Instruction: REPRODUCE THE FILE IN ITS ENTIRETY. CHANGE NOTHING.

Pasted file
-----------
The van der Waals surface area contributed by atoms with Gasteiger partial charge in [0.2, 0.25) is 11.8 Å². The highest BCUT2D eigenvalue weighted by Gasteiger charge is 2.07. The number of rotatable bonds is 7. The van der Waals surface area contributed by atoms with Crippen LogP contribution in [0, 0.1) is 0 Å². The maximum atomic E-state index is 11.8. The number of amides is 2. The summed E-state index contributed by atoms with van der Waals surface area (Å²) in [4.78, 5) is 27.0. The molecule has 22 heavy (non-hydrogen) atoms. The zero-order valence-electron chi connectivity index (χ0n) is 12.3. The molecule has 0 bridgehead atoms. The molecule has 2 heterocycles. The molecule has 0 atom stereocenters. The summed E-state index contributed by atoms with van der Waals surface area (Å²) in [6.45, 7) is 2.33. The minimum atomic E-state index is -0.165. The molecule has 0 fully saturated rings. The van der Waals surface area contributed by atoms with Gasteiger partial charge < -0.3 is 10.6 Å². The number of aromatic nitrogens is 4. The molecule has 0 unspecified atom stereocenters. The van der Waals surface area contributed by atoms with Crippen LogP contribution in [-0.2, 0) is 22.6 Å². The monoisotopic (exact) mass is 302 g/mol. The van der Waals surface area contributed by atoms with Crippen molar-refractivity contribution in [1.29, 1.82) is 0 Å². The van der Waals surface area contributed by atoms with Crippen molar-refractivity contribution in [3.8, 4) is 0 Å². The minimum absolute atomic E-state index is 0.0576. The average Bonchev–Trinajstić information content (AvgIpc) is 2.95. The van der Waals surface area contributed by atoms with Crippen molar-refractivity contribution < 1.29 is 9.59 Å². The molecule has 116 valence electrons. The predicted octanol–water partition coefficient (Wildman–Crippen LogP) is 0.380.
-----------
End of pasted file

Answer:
The van der Waals surface area contributed by atoms with Gasteiger partial charge in [0.2, 0.25) is 11.8 Å². The highest BCUT2D eigenvalue weighted by Gasteiger charge is 2.07. The number of rotatable bonds is 7. The van der Waals surface area contributed by atoms with Crippen LogP contribution in [0, 0.1) is 0 Å². The maximum atomic E-state index is 11.8. The number of amides is 2. The summed E-state index contributed by atoms with van der Waals surface area (Å²) in [4.78, 5) is 27.0. The molecule has 22 heavy (non-hydrogen) atoms. The zero-order valence-electron chi connectivity index (χ0n) is 12.3. The molecule has 0 bridgehead atoms. The molecule has 2 heterocycles. The molecule has 0 atom stereocenters. The summed E-state index contributed by atoms with van der Waals surface area (Å²) in [6.45, 7) is 2.33. The minimum atomic E-state index is -0.165. The molecule has 0 fully saturated rings. The van der Waals surface area contributed by atoms with Gasteiger partial charge < -0.3 is 10.6 Å². The number of aromatic nitrogens is 4. The molecule has 0 unspecified atom stereocenters. The van der Waals surface area contributed by atoms with Crippen LogP contribution in [-0.2, 0) is 22.6 Å². The monoisotopic (exact) mass is 302 g/mol. The van der Waals surface area contributed by atoms with Crippen molar-refractivity contribution in [1.29, 1.82) is 0 Å². The van der Waals surface area contributed by atoms with Crippen molar-refractivity contribution in [3.8, 4) is 0 Å². The minimum absolute atomic E-state index is 0.0576. The average Bonchev–Trinajstić information content (AvgIpc) is 2.95. The van der Waals surface area contributed by atoms with Crippen molar-refractivity contribution < 1.29 is 9.59 Å². The molecule has 116 valence electrons. The predicted octanol–water partition coefficient (Wildman–Crippen LogP) is 0.380.